Not only are check-cashing stores exorbitantly expensive, there is a risk of deceptive practices. The Better Business Bureau, for example, alerts consumers to a scam whereby customers of a check-cashing store are called by someone who claims to represent the business. The caller offers the customer a loan and requests payment to secure the loan. Of course, the loan is never received and the customer of the check-cashing store gets scammed out of some cash.
Check-cashing stores should be your last resort.
5. Sign your check over to someone you trust
Another way to cash a check if you don’t have a bank account is to sign the check over to someone you trust who does have a bank account and have that person cash the check at their bank.
Make sure the person you want to sign it over to is willing to cash the check, and that his or her bank will cash it. You should accompany your trusted friend to the bank in case the teller requires your ID or has questions about the check.
The person must have the proper identification and be prepared to have his or her check dinged by a check-cashing fee. There is also a personal and financial safety risk. Paper checks and cash can be lost or stolen.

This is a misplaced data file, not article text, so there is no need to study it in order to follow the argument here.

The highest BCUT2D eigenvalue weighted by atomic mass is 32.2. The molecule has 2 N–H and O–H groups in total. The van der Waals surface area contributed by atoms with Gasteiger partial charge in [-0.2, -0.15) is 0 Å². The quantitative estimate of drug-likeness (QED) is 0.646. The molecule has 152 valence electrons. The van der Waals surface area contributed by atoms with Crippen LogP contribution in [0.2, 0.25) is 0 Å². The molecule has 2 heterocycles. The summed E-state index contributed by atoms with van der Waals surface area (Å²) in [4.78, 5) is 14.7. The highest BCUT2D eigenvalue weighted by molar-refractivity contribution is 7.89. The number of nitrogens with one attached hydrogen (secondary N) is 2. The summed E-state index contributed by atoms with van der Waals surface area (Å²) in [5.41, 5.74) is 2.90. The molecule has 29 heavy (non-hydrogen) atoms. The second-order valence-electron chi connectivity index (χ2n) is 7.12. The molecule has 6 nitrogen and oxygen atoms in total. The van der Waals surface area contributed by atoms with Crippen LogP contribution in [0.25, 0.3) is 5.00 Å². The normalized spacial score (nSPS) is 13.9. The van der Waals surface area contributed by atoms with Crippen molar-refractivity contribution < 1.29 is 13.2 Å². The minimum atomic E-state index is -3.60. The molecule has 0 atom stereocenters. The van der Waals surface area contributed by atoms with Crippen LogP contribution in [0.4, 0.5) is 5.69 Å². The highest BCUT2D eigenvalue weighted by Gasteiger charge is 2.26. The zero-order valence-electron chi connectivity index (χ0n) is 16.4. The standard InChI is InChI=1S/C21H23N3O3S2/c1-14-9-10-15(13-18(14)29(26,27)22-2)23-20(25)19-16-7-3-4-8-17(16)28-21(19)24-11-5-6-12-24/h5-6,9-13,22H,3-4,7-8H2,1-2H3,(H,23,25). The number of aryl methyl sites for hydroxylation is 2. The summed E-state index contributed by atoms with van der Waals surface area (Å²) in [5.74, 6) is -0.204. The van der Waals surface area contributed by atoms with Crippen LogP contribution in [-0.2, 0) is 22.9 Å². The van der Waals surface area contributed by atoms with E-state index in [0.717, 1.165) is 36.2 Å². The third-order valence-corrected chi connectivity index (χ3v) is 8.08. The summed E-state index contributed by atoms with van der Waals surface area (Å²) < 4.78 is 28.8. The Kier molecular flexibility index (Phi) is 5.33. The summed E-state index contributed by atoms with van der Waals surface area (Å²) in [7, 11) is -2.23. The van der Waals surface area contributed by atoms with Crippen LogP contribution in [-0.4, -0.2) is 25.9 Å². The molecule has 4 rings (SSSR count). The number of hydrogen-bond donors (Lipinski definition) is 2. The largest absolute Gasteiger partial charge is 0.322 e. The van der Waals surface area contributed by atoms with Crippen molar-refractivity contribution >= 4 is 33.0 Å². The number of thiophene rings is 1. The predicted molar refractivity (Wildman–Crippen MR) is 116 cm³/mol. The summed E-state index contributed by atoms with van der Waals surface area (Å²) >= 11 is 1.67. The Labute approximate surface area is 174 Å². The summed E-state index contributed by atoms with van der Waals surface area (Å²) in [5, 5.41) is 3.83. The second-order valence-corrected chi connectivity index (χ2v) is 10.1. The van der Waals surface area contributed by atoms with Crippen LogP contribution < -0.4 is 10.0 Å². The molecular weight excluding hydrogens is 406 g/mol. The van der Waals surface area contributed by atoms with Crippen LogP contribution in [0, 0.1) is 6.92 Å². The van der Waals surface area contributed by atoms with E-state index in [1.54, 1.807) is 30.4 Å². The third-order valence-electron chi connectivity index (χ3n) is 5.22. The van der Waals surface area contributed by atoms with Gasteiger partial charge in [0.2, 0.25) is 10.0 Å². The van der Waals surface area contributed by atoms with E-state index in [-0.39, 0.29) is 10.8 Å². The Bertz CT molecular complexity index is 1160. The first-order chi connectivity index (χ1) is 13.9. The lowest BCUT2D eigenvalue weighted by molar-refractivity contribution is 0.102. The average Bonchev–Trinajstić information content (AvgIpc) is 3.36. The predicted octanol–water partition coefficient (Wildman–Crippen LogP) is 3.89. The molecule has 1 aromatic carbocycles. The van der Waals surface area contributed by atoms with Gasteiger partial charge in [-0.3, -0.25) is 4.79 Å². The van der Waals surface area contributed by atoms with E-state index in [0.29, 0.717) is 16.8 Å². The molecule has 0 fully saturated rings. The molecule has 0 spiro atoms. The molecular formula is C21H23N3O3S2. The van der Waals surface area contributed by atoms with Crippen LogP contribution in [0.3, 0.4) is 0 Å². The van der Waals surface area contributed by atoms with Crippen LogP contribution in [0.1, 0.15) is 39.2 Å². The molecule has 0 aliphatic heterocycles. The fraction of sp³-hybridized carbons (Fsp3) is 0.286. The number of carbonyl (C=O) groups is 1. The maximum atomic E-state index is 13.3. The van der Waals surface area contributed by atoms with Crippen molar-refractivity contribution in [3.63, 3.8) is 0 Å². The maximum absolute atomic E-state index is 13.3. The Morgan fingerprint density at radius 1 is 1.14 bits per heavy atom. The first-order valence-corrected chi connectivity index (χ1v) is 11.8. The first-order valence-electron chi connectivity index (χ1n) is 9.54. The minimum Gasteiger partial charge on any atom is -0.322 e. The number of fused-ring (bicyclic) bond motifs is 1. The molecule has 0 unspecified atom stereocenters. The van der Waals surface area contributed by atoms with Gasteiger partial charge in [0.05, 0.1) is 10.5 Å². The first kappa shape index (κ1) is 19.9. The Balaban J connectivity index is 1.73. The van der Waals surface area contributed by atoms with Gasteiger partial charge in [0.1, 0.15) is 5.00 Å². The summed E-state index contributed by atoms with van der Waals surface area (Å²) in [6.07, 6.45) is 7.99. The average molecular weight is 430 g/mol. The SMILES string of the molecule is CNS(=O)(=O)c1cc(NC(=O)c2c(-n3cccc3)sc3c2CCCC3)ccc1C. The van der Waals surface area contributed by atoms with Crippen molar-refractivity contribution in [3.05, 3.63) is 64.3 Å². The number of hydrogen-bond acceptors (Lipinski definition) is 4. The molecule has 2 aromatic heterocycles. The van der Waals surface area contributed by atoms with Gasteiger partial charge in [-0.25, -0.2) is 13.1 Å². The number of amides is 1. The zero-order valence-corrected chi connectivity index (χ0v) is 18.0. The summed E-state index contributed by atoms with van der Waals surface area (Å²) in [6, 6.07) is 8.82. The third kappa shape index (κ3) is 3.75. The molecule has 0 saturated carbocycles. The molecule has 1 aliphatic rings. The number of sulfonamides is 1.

Turning that paper check into cash in your hands is trickier if you don’t have a bank account. Unlike the consumer who has a bank account and direct deposit of their income, unbanked consumers almost have to plan ahead to cash their checks and access their money.
It’s fairly easy to find a bank or other business that will cash your check if you don’t have a bank account. But there will be fees and restrictions. And there are risks associated with carrying checks and cash.
The best way to cash checks is by opening a checking or savings account at a federally insured bank or credit union, then setting up direct deposit of your payroll check, tax refund, pension benefit and other income. Not only is it safer and easier, it will cost you less.